Headlines on Thursday afternoon and Friday morning said all kinds of things about how Twitter was somehow going under the radar with its initial public offering (IPO) filing with the Securities and Exchange Commission (SEC). The ideas of some kind of clandestine, supersecret filing came from Twitter’s own tweet on the announcement, which said they’d “confidentially” filed an S-1 prospectus to the SEC.
All that really meant was that the information was to be kept private, which is actually fairly normal in the game of going public. Filing an S-1 is not a promise to enter the market, it’s merely a sort of draft version of their planned filing, which is then deliberated back and forth between the company and regulators.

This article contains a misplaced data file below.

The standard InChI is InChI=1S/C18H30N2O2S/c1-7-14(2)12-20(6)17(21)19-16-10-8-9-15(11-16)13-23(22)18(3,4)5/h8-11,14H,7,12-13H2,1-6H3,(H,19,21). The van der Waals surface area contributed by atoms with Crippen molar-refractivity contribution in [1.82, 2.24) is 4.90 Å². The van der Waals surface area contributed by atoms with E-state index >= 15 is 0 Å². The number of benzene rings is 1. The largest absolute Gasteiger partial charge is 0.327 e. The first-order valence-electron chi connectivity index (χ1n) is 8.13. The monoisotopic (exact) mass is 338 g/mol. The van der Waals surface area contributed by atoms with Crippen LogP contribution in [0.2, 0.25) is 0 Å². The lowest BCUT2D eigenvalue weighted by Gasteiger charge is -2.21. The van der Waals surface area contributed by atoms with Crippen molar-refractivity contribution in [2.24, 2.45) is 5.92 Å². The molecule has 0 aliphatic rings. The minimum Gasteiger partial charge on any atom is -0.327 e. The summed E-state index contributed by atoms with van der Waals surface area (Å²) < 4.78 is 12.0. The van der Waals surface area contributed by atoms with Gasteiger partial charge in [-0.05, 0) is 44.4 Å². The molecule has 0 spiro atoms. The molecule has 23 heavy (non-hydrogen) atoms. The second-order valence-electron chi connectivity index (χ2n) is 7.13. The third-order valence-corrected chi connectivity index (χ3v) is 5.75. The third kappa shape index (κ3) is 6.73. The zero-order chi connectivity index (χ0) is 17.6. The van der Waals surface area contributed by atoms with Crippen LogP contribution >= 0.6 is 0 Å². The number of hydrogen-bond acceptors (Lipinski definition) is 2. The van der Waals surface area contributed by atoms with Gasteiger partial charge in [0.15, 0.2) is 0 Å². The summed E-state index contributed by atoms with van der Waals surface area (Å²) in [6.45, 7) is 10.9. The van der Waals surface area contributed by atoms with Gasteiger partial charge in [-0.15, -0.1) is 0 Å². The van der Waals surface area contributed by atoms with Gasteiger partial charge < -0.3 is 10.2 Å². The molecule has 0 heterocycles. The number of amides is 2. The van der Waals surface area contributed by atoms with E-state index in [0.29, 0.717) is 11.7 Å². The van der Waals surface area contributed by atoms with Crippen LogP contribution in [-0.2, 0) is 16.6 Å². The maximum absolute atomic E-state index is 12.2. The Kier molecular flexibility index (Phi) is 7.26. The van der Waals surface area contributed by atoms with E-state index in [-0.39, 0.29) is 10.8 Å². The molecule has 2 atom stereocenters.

These initial filings are now legally kept private, thanks to a new law, and it’s a good idea because they may or may not be accurate or in the format expected by the SEC. The new rule was created because it was not uncommon for these initial filings to hurt a company in the press. Just as a PhD student doesn’t just write and submit their doctoral thesis without input from professors and mentors, neither do startups hoping to finally go IPO.
The new rule from the SEC means that companies like Twitter can put their toe in the water and see how it is in there before taking the plunge. It also means they can keep their privileged information to themselves until they’re really ready to go public. Something that could otherwise hurt them if they figure out that they’re jumping in too soon.
Twitter is the first really large IT company to use these new rules, so in that regard, it has also become a sort of test bed for the press as we are forced to consider these new rules for the first time.